Monday, March 7, 2016

Hughie: Hotel Ghost

Frank Wood and Forest Whitaker in Hughie, directed by Michael Grandage. (Photo: Marc Brenner)

Hughie is an oddity in the Eugene O’Neill canon. He wrote it in the early forties, around the time he was turning out his glorious – and lengthy – late-career masterpieces, The Iceman Cometh, Long Day’s Journey into Night and A Moon for the Misbegotten, but Hughie is a two-hander with a running length of merely an hour. It doesn’t read like an excerpt from a longer work, but it has a tossed-off quality, and I don’t mean that as a put-down. It’s like something O’Neill might have penned in an afternoon to clear his head while he was working on Iceman: the main character, a solitary fellow named Erie Smith who lives in an antiquated, mostly abandoned Manhattan hotel, isn’t very different from the has-beens who inhabit Harry Hope’s saloon, except that his vice is gambling (of all sorts) rather than alcohol. The other character is the night clerk Erie strikes up a conversation with in the wee hours, in what feels like an increasingly desperate effort to forge the same kind of bond with him that he had with his predecessor, Hughie, who has recently died.

Erie, who’s played by Forest Whitaker in the new Broadway production directed by Michael Grandage, isn’t one of O’Neill’s great dramatic creations, but he’s touching, and you recognize both his loneliness and his tendency to self-delusion from more in-depth characters from his other plays. At first you think that it’s mostly his loneliness that motivates the conversation with the night clerk (Frank Wood), which he sustains even though the man barely seems to be listening to him – that, like the drunks in Iceman, he’s trying to hold off the terrifying moment when he has to climb those stairs to his empty room for the night. And I think that’s at least partly the reason, though it has more to do with his feelings about his relationship with Hughie, whose memory he dwells on. It turns out that Erie, who used to get the inexperienced Hughie to shoot dice with him, feels that his luck has run out since the last clerk’s death, and he’s hoping that he can mold the new guy, Charlie, into a facsimile of Hughie.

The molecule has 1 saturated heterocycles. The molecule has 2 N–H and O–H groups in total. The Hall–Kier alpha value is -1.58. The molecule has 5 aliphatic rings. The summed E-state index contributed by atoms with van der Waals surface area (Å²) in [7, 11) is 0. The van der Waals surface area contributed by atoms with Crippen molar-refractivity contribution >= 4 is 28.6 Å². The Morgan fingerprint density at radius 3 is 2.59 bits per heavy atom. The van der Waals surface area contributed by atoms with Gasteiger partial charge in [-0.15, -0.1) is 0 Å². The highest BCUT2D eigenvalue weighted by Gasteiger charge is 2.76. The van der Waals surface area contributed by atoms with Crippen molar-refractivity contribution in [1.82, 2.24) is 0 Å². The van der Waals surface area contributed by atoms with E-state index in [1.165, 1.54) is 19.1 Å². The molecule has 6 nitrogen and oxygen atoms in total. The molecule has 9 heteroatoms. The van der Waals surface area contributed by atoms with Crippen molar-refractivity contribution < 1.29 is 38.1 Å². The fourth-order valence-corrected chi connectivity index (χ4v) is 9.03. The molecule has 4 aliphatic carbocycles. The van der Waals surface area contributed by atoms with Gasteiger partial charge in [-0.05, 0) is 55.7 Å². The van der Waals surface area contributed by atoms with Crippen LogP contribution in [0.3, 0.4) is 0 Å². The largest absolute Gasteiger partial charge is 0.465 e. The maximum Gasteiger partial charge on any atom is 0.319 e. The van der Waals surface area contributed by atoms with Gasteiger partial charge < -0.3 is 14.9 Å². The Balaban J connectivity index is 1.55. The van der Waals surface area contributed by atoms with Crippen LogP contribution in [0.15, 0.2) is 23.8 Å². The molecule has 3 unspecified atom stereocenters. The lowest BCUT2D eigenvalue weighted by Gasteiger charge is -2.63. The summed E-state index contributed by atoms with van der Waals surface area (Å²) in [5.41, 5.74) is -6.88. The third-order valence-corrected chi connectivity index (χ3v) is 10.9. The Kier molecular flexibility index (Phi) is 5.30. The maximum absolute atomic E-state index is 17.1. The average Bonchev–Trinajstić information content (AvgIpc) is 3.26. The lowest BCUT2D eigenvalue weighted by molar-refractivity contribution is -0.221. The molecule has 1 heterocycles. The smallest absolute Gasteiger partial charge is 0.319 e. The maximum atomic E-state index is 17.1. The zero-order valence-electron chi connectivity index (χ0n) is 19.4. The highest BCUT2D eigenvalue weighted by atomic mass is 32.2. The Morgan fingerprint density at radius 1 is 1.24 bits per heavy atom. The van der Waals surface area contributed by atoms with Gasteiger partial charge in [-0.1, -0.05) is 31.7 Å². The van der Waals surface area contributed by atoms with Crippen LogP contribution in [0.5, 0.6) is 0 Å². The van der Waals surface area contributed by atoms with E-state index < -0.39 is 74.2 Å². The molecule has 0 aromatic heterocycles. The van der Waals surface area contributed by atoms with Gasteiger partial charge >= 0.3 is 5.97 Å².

This is a mood piece and a character piece, and some fine actors have taken a crack at it. Jason Robards, the greatest of all O’Neill interpreters, was the first American actor to approach it, and he returned to it several times during his career; I saw the TV version he filmed in 1984, but it wasn’t one of his great O’Neill performances – it felt like a compendium of bits of his earlier O’Neills. Al Pacino directed himself in a version at Circle in the Square about a decade ago, and his Erie was theatrical and stirring and very well done. (Brian Dennehy played it at the Goodman Theatre in Chicago, but I didn’t see him.) Whitaker isn’t an experienced stage actor, and his physical work is a tad awkward, meandering, but the qualities that distinguish him on screen – his authenticity, his humanity, his soulfulness, his almost operatic intensity – have traveled with him to the live theatre, and they more than compensate for the flaws in his stage technique. (Whitaker gave another affecting performance in the past year as an ex-con struggling to keep straight in a barely released movie called Two Men in Town.)

The production feels somewhat attenuated, with ellipses filled with mood music by Adam Cork that don’t quite work, and I wasn’t convinced by Wood’s performance. (I tend not to be; I can always see him acting.) But Grandage’s favorite designer, Christopher Oram, has built a gorgeous, massive, ghostly set, and it and Neil Austin’s lighting sculpt Whitaker’s presence. He feels like a man pitched terrifyingly at the edge of an abyss, reaching out for a hand to pull him back. This Hughie is not a great evening of theatre, but it lingers in your consciousness.

Steve Vineberg is Distinguished Professor of the Arts and Humanities at College of the Holy Cross in Worcester, Massachusetts, where he teaches theatre and film. He also writes for The Threepenny Review and is the author of three books: Method Actors: Three Generations of an American Acting Style; No Surprises, Please: Movies in the Reagan Decade; and High Comedy in American Movies.

No comments:

Post a Comment